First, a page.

should you do if your well-publicised speech turns out to be based on
misinformation? If you're the Education Secretary, apparently nothing.
Michael Gove made a speech in which he said "One set of history teaching
resources suggests spending classroom time depicting the rise of Hitler
as a Mr Men story. I may be unfamiliar with all of Roger Hargreaves's
work, but I am not sure he ever got round to producing Mr Anti-Semitic
Dictator, Mr Junker General or Mr Dutch Communist Scapegoat"
His speechwriter has come up with a decent line, but it's very
misleading. This morning, I interviewed Russel Tarr, the teacher who is
in Mr Gove's firing line. Unsurprisingly, he's furious. He explained
that at the end of an intensive six-week course on the Weimar Republic,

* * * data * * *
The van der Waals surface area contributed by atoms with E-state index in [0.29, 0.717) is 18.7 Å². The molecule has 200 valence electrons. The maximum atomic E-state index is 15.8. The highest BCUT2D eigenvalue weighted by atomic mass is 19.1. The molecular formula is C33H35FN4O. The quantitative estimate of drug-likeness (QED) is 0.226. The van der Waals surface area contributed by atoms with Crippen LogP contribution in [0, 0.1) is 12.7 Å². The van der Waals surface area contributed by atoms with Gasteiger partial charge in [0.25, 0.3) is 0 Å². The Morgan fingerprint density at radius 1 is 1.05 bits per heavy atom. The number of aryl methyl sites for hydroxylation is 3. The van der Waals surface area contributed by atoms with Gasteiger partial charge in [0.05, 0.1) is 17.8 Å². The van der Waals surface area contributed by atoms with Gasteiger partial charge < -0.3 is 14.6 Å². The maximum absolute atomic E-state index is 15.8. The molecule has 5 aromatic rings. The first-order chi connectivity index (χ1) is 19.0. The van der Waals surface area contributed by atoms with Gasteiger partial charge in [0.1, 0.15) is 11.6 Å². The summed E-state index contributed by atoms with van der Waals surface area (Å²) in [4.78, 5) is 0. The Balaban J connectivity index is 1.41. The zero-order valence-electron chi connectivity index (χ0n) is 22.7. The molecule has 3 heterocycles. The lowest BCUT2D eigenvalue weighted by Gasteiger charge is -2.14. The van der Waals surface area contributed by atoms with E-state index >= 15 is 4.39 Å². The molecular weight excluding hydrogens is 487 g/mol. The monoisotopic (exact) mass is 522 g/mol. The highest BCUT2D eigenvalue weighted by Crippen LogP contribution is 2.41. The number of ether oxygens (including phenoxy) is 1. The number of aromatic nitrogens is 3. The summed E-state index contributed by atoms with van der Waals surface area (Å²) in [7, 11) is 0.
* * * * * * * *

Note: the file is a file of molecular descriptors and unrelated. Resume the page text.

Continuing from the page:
his GCSE students are required to explain the rise of Hitler to
nine-year old primary children, as an exercise to show understanding and
communication. The students used Mr Men characters in the exercise,
which was very successful.
When challenged on this
misdirection, Mr Gove is quoted as saying simply "Read my speech". As
Russel Tarr told me, "I wonder what Mr Gove would make of Communism
explained with farm animals? Perhaps he's unaware of George Orwell".
My point is not political, but my question is this. If you were
challenged after a speech on the basis of misinformation, how would you
Picture Credit : Roger Hargreaves Creative Commons